By Ronnie Cohen
SAN RAFAEL, California (Reuters) - A 74-year-old woman who says she was raped in California over 50 years ago by the man accused of the serial "Alphabet Murders" could become a key witness in his trial, but said police at the time treated her as if she were to blame.
If the woman is called to testify in the trial of Joseph Naso, 78, who is accused of killing two Northern California prostitutes in the 1970s and two more in the 1990s, her testimony could help prosecutors show he has displayed a long pattern of sexual violence.
The woman now lives in the Midwest, but she was a student in Berkeley when she told police there in 1961 that a man -- who authorities have identified as Naso -- picked her up at a bus stop and raped her. She said police at the time suggested she was just trying to make her boyfriend jealous.
"It was different at that time," the woman told Reuters, speaking on condition of anonymity because she had not told her family of the ordeal. "It was still your own fault."
The woman, who at the time was a graduate student at the University of California, Berkeley, said in dealing with police she felt alone and like she was the one they were accusing.
But she said that an investigator for the Marin County district attorney's office called in June and said he believed her 1961 assailant was Naso. She also was mentioned in court last month, when Naso and prosecutors were conferring about the exchange of evidence and Naso said he could not find a copy of the police report linked to the suspected rape case.
Naso, who has admitted a penchant for photographing women in nylons and high heels but denies killing anyone, is representing himself in the case. The serial killings have been dubbed the "Alphabet Murders," because of the alliteration of the women's first and last names.
Rosemary Slote, a deputy district attorney prosecuting Naso, said his record showed a 1961 Berkeley rape arrest, and confirmed prosecutors were considering calling the woman as a witness, but that also hinged on if the judge would allow it.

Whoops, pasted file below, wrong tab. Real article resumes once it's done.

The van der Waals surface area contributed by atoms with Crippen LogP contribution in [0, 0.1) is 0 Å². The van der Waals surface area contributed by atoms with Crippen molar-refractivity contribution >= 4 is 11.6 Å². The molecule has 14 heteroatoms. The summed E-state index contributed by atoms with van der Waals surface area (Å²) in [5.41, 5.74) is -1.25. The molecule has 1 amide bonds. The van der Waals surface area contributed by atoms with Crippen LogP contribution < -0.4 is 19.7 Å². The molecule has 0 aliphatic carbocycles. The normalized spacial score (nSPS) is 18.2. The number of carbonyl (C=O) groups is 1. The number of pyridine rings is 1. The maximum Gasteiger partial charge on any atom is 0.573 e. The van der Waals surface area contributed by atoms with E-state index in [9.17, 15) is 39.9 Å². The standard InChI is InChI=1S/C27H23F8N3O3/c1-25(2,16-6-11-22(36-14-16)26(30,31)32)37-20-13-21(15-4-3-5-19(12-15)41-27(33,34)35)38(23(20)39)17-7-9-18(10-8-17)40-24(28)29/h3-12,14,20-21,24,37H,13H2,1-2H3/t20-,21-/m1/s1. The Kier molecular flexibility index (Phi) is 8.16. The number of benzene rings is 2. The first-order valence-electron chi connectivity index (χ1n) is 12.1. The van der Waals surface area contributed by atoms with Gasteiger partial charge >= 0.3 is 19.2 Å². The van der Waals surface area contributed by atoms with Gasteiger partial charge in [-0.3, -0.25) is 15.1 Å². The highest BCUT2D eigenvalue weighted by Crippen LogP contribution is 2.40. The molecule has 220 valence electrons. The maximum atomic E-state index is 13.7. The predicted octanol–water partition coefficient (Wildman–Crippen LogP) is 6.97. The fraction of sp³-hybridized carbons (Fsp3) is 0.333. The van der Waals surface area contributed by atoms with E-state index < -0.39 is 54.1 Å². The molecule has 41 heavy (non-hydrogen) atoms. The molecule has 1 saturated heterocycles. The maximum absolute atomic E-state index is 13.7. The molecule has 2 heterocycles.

"If he was committing rapes in 1961 and over the years, it is relevant," she told Reuters. A trial date has not yet been set.
The woman, whose name lacks alliteration, said that on the day she was assaulted, at age 24, she had worked in Oakland and was waiting for a bus to return home when a stranger offered her a ride, which she accepted against her better judgment.
"I was just sitting naively at a bus stop," she said. "I knew lots of women in that era who were hitchhiking. I would never do that."
The woman said she got the license plate number of the car and told police. She remembered two officers later interrogated her about the rape in a tiny room. "'You were just trying to make your boyfriend jealous,'" she said police told her.
"They talked to him, and the only thing I knew was that he left town," the woman said.
Because of changes in sentencing laws, it is unclear how long Naso might have served in prison had he been charged with rape and convicted in the early 1960s, said Evan Lee, a law professor at the University of California, Hastings who has been following the Naso case.
Journals found in Naso's home in Reno, Nevada, detail suspected sexual assaults as far back as the 1950s, according to court documents. In one 1958 instance, he wrote that police told him to "get out of town."
During a hearing in January, Naso said his journal entries had been misconstrued. "I sometimes use the term 'rape' to mean I scored, I made out," he said.
Authorities said they began investigating Naso in connection with the Northern California slayings of four women after a 2010 search of his Reno home by probation officers turned up evidence tying him to the 1977 slaying of Roxene Roggasch.
The 18-year-old's body was found in a rural area near the Marin County town of Fairfax, and police say DNA from her pantyhose was matched to Naso.
Investigators also linked Naso to the murder of 22-year-old Carmen Colon, whose body was found in 1978 near the Northern California community of Port Costa. He also is charged in the 1993 killing of Pamela Parsons, 38, and the 1994 murder of Tracy Tafoya, both in Yuba County, California. All four women were prostitutes, prosecutors said.
Prosecutors said Naso listed each of those four women they believe he killed on a handwritten roster of 10 women and locations, nine in northern California and one in Florida. Investigations are continuing into the other women on the list.
Looking for DNA evidence, an investigator asked the woman who reported the 1961 rape if she still had the clothes she wore that day. She was wearing her favorite skirt and thought she might have saved it, though the suspected rapist broke the zipper.
"I couldn't find it," she told the investigator. "It was 50 years ago, after all."
(Editing by Alex Dobuzinskis and Cynthia Johnston)